Following the American Civil War Sesquicentennial with day by day writings of the time, currently 1863.

Post image for Diary of a Southern Refugee, Judith White McGuire.

Diary of a Southern Refugee, Judith White McGuire.

August 10, 2013

Diary of a Southern Refugee During the War by Judith White McGuire

August 10.—Spent this morning in the house of mourning. Our neighbour Mrs. S. has lost her eldest son. The disease was “that most fatal of Pandora’s train,” consumption. He contracted it in the Western Army. His poor mother has watched the ebbing of his life for several months, and last night he died most suddenly. That young soldier related to me an anecdote, some weeks ago, with his short, oppressed breathing and broken sentences, which showed the horrors of this fratricidal war. He said that the day after a battle in Missouri, in the Fall of 1861, he, among others, was detailed to bury the dead. Some Yankee soldiers were on the field doing the same thing. As they turned over a dead man, he saw a Yankee stop, look intently, and then run to the spot with an exclamation of horror. In a moment he was on his knees by the body, in a paroxysm of grief. It was his brother. They were Missourians. The brother now dead had emigrated South some years before. He said that before the war communication had been kept up between them, and he had strongly suspected that he was in the army; he had consequently been in constant search of his brother. The Northern and Southern soldier then united in burying him, who was brother in arms of the one, and the mother’s son of the other!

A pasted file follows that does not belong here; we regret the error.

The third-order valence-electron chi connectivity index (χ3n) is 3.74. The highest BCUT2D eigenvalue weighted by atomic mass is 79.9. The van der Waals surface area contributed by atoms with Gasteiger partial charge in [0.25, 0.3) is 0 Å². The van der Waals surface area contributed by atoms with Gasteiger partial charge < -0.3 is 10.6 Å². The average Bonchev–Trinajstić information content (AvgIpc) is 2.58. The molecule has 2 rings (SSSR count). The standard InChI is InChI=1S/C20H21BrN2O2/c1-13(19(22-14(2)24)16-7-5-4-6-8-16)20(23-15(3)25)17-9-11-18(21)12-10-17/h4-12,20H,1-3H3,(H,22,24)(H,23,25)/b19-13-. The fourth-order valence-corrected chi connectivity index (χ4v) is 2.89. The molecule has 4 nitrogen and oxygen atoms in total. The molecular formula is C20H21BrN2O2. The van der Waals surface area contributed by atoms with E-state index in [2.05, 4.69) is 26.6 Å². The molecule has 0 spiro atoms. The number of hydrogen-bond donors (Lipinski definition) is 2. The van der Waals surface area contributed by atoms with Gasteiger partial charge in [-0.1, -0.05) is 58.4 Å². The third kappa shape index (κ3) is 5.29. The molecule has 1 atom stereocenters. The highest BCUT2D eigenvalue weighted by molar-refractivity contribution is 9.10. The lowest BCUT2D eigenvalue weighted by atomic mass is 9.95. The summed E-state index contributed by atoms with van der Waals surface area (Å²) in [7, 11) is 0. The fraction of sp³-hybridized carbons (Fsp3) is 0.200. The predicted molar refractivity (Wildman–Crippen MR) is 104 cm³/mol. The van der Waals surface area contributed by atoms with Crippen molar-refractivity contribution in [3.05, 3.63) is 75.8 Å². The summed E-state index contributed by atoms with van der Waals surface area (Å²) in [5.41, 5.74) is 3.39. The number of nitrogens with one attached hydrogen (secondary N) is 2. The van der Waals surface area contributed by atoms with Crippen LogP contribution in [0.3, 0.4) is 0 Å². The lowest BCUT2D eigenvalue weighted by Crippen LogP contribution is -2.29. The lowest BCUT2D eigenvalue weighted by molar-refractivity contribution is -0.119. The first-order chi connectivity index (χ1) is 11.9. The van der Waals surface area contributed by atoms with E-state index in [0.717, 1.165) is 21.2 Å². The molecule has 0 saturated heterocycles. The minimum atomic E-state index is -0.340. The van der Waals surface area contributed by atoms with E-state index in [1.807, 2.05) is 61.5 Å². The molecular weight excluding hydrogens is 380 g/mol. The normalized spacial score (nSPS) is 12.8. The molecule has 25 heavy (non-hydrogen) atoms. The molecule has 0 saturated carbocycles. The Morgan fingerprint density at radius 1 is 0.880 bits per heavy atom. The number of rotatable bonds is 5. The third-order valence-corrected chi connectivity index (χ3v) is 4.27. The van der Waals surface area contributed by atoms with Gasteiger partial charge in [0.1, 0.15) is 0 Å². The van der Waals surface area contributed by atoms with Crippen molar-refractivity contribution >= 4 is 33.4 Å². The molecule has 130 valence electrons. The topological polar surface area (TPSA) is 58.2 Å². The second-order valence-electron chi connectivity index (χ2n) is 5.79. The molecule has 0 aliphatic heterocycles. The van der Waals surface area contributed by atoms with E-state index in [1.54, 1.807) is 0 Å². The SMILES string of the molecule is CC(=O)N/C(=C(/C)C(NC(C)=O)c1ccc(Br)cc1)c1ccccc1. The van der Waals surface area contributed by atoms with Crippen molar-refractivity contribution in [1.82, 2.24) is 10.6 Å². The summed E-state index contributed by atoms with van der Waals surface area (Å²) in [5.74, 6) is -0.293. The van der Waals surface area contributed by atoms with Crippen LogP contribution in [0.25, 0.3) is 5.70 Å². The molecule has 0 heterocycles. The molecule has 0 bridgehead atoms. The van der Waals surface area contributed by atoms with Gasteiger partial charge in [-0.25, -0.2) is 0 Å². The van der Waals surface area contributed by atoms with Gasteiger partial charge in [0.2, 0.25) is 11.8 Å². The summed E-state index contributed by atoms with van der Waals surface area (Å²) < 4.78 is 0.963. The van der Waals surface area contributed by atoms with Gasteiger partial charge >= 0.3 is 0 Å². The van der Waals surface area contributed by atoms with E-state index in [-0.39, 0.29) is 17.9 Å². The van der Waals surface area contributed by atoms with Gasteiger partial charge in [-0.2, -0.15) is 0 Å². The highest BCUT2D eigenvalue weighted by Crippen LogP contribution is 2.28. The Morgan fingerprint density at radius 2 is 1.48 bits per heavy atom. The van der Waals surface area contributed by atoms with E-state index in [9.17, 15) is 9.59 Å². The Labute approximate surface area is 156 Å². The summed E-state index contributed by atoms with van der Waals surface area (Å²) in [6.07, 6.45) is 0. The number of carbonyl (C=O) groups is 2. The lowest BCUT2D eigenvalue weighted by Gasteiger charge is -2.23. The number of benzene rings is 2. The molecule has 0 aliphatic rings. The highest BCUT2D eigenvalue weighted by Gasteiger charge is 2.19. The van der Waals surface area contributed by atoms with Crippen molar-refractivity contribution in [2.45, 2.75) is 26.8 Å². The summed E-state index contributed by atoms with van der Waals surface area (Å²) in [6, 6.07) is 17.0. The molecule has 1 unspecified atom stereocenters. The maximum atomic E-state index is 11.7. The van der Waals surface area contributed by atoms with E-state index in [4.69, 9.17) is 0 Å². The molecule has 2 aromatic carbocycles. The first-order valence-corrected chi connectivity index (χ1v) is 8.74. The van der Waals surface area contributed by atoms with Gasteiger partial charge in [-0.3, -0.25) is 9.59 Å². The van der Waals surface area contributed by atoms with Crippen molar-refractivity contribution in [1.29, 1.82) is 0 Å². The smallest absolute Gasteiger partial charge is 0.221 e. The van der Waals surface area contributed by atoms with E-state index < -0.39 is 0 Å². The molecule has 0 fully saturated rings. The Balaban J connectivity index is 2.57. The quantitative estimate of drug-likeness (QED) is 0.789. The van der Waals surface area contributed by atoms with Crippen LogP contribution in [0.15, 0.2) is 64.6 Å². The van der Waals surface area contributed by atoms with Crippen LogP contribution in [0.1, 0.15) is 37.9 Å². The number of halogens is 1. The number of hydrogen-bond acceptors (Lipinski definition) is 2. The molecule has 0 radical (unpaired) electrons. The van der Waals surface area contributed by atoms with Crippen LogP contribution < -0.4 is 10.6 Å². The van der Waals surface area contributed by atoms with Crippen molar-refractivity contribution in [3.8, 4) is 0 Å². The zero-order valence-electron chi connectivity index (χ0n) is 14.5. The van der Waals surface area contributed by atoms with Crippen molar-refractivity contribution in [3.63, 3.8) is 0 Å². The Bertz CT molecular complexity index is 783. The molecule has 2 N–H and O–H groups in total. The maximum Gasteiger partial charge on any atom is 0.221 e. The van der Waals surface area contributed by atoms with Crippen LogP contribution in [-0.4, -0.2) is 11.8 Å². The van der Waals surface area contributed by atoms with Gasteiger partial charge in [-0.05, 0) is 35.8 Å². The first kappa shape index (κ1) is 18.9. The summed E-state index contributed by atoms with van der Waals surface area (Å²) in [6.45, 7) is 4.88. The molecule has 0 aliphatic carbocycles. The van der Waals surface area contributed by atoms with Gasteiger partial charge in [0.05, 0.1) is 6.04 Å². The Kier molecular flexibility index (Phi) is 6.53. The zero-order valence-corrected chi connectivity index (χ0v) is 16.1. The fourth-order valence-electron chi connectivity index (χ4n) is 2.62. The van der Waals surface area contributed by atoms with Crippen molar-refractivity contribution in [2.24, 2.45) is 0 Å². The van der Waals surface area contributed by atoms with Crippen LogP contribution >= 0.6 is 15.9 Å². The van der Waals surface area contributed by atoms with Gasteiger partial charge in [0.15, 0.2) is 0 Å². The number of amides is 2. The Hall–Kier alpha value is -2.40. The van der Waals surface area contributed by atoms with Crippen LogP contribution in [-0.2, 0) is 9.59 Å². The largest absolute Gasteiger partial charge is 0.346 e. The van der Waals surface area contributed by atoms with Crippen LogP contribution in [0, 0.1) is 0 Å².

The Bishop and Mrs. J. returned home to-day from their long trip in the South-west. They travelled with great comfort, but barely escaped a raid at Wytheville. We welcomed them gladly. So many of our family party are wandering about, that our little cottage has become lonely.

Mr. C. has come out, and reports a furious bombardment of Sumter. This has been going on so long, that I begin to feel that it is indeed impregnable.

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